So a great way to catch bass. The opposite is true during the summertime, a lot of times the fish are very, very active. So what I'll do them a little bit shallow here, but I'm going to try to show you without hitting myself. But when you throw it out here, you let it fall away to the bottom line. I want to show you before as they lift up and let it fall back down, lift up fast, kind of give it a pop and let it fall back down. Let it hit the bottom reel up, pop it, and let it fall back down. Okay. What you want to do is you want that bait to dart off the bottom really fast. A lot of times that will cause a reaction strike in the warmer months. This is perfect for summer. The bass might be swimming along being covered they may not have seen it when it fell down. All of sudden they see something just dart up from the bottom and, pow, they'll smack it right away, so that that's a great way to fish it during the summertime.
Yeah. Ooh, come on. Okay. You want to come over here. Look at this. Give me your face. The longer you do this…. There we go. Whoa. Boy, he came all the way on the other side of the boat but there you go. A jig right in the roof of the mouth. Look at that right at the top. Hold on one side of the braid. The braid there on the top of the mouth. That was a good fight. The fish, that was, you know, that bite there was what I was describing before that line just swam off. I never felt the bite. It just swam right off. I'm like, "Well, I didn't do that," so I set the hook. That's what you get.
Now a couple of other ways to fish the jig. You know, it looks kind of like a crawdad underwater, so you want to emulate that. If you look at YouTube videos and look at crawfish underwater and how they move, that's what these next two retrieves are.
So, the first one, throw it out there. Now once it hits the bottom, let it hit, reel up to it. And you want your rod tip to the side a little bit forward here. And what I'm going to do is just pull the rod like that and then reel back up and then pull the rod. I'm pulling through weeds so you can see my rod tip move a little bit and then reel back up as quick as I can. I always want to be in the hook set position, so don't want bring it way back too far, maybe just about even with the boat a little bit and then reel back up.
So what I'm doing there, if you look at crawdads when they move underwater, they scurry along and then they stop. And then they scurry along some more, and then they stop. So that's what you're emulating just drag along the bottom. You want to use your rod tip to do it, not your reel, because you can really control the speed of it by looking at your rod in your rod tip and moving it with your rod tip. You move with your reel, you really don't know how fast it's moving. You have different gear ratios for different reels. It depends on how much line you have on it. It's just very difficult to tell how fast you're moving that jig. So just use your rod tip. Plus, you'll feel bites better if you've got that rod tip to the side. So that's a great way to catch fish doing it in the summertime.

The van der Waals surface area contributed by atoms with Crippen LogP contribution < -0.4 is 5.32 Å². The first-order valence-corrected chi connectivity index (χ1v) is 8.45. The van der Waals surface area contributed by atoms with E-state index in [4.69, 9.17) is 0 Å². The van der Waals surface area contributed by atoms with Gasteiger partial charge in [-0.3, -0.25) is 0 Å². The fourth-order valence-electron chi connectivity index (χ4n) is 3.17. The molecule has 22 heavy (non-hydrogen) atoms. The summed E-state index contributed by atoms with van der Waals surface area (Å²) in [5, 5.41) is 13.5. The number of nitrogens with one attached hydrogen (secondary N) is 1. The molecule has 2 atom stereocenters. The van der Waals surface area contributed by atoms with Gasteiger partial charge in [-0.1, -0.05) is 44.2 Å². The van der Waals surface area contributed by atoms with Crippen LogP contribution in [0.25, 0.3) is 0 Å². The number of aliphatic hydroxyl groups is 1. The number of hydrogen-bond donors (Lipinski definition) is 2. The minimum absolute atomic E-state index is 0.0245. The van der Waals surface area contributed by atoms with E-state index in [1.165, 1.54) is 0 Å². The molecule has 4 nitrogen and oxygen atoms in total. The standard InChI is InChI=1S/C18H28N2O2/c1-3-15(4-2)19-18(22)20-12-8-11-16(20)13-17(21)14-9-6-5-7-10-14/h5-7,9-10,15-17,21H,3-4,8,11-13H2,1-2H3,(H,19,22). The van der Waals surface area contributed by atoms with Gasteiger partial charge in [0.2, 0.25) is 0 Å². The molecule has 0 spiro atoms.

One other one is you want to emulate a crawdad that's trying to get away, trying to escape. And when they do that, they've got these little tails kind of like a lobster is what they look like and they kick those tails to get away and they do it like series of three or four pops. So once it's on the bottom, just give it a pop, pop, pop, pop and let it sink reel back up to it. Pop, pop, pop, pop, let it sink. Give it a pop, pop and let it sink. Pop, pop, pop, pop. And that looks like a fleeing crawdad and bass can't stand that. Bass are like cats, you know, you throw a string at them and that the whole length of the string, the cat kind of goes, yeah, whatever. And then it gets towards the end of that string and it just starts getting away from them. They'll pounce on it. They don't want it to get away from them. So here you're making it look like you're fleeing crawdad and they don't want it to get away from you. So that is an excellent way to fish a jig during the summertime to catch a lot of bass.
So those are the main ways you can fish a jig in the summertime. I hope those tips help. For more tips and tricks like this, visit BassResource.com.